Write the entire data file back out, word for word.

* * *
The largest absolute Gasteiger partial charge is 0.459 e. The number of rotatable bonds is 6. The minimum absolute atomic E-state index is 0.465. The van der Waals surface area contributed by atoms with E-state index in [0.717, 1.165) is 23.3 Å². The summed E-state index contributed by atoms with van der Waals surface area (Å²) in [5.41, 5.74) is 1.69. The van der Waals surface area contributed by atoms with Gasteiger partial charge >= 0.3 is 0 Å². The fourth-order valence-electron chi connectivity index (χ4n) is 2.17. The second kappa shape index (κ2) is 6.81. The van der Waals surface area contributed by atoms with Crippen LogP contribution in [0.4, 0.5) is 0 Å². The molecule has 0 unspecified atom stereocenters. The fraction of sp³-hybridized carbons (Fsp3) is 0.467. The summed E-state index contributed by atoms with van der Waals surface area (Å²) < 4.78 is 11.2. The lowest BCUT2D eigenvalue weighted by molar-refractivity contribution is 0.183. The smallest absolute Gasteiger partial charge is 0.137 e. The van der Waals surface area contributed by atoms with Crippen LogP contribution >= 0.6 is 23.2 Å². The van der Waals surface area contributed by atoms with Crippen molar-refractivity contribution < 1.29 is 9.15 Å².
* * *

The largest absolute Gasteiger partial charge is 0.459 e. The number of rotatable bonds is 6. The minimum absolute atomic E-state index is 0.465. The van der Waals surface area contributed by atoms with E-state index in [0.717, 1.165) is 23.3 Å². The summed E-state index contributed by atoms with van der Waals surface area (Å²) in [5.41, 5.74) is 1.69. The van der Waals surface area contributed by atoms with Gasteiger partial charge >= 0.3 is 0 Å². The fourth-order valence-electron chi connectivity index (χ4n) is 2.17. The second kappa shape index (κ2) is 6.81. The van der Waals surface area contributed by atoms with Crippen LogP contribution in [0.4, 0.5) is 0 Å². The molecule has 0 unspecified atom stereocenters. The fraction of sp³-hybridized carbons (Fsp3) is 0.467. The summed E-state index contributed by atoms with van der Waals surface area (Å²) < 4.78 is 11.2. The lowest BCUT2D eigenvalue weighted by molar-refractivity contribution is 0.183. The smallest absolute Gasteiger partial charge is 0.137 e. The van der Waals surface area contributed by atoms with Crippen LogP contribution >= 0.6 is 23.2 Å². The van der Waals surface area contributed by atoms with Crippen molar-refractivity contribution < 1.29 is 9.15 Å².